Determinants of Civic Engagement and Political Participation: A Case Study in Yemen
Contributor(s)Ugaz, Jorge I.
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Yemen's exercise with democracy started with the unification of Yemen Arab Republic and the People's Democratic Republic of Yemen in 1990, where the ruling parties acknowledged that to retain power, they had to share power. This window of opportunity instituted a hopeful democratic process for a region with scant freedom of expression and assembly and fair elections. In the early 1990s, a large number of political parties, civil society organizations and charities were founded. However, socio-political challenges weakened the emerging plurality. As soon as the 1994 civil war ended with the defeat of the Yemeni Socialist Party, true political vying amongst political parties declined and politicians were no longer relying on the support of national constituencies. In this research, I hypothesize that women, younger citizens, and residents of southern cities and residents of Saada -home of an imamate insurgency and plagued with armed conflicts with the central government since 2004 - have different levels of civic engagement relative to men, older citizens and residents of other northern cities, respectively. To explore the different levels of civic engagement and political participation, main voting patterns and likelihood to be a member of a political party, I rely on multivariate regression techniques, including Ordinary Least Squares and Logistics models using data from the Arab Barometer II (2011) and the World Values Survey - Wave 6 (2014). My analysis reveals that: 1) In 2011, there was no difference in voting patterns between men and women, whereas in 2014, men are found to be slightly more likely to vote than women. On the other hand, there is a statistically significant difference between their likelihood to be members of political parties; and 2) Younger citizens between the ages of 18 and 25 are less likely to vote or be members of political parties relative to their older counterparts; and 3) In 2011, residents of South Yemen were less likely to vote than residents of North Yemen, whereas in 2014, residents of South and North Yemen were as likely to vote. On the other hand, there is a statistically significant difference between their likelihood to be members of political parties in 2011 and 2014.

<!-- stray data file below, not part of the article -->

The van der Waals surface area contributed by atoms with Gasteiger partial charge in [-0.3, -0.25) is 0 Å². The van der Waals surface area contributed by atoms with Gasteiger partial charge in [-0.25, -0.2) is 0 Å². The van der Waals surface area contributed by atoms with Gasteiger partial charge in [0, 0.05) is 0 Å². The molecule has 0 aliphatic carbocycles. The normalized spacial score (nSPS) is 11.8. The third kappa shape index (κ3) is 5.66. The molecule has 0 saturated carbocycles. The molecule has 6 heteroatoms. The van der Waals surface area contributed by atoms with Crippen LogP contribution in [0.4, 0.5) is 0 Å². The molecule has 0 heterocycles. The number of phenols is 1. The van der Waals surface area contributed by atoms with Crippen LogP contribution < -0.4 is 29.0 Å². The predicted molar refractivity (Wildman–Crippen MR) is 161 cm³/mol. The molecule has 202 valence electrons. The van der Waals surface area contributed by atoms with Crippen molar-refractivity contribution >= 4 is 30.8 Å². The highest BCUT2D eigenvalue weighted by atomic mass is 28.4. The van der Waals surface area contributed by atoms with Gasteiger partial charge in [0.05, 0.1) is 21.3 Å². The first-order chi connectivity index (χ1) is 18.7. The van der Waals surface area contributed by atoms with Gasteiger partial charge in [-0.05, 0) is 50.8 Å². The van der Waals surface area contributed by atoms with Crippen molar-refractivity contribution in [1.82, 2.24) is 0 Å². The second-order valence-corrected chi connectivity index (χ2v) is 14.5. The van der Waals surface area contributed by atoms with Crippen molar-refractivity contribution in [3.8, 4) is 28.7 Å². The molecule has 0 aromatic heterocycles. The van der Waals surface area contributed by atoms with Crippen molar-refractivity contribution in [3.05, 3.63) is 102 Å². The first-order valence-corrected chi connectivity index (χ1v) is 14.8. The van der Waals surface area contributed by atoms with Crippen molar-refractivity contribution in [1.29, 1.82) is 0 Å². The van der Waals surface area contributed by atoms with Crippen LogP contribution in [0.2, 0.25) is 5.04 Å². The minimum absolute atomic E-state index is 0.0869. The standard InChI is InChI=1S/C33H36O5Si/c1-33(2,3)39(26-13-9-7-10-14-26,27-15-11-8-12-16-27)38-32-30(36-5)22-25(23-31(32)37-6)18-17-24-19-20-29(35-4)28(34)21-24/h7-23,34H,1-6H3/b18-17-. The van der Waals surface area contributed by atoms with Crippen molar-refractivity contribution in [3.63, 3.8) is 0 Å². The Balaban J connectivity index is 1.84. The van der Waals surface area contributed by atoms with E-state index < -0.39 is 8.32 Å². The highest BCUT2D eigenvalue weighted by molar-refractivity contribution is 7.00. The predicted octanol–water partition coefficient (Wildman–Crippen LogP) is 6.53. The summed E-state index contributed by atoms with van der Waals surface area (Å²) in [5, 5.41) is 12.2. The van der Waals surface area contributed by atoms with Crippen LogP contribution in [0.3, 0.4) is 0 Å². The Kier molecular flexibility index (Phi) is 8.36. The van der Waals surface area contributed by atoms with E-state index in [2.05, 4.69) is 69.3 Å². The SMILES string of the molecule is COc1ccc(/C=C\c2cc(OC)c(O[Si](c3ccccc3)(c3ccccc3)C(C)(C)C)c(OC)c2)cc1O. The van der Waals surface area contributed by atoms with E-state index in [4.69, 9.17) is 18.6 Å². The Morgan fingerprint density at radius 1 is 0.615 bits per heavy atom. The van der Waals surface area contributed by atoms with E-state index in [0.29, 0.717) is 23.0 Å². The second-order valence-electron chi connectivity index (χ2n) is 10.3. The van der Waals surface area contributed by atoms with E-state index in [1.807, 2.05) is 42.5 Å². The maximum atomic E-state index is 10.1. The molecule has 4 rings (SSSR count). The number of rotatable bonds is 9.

It is my hope that these findings bring new insights into the current political debate, especially during this transformative period that initiated the Constitution Drafting Committee prerogatives. The results of this study should also guide political parties to develop inclusionary policies to appeal more to female members and the youth; while the central government works on developing policies prioritizing economic growth, social cohesion and short to medium term exceptional policies to remedy past discriminatory actions endured by residents from South Yemen and encourage their political engagement to express their aspirations to affect the policy making process.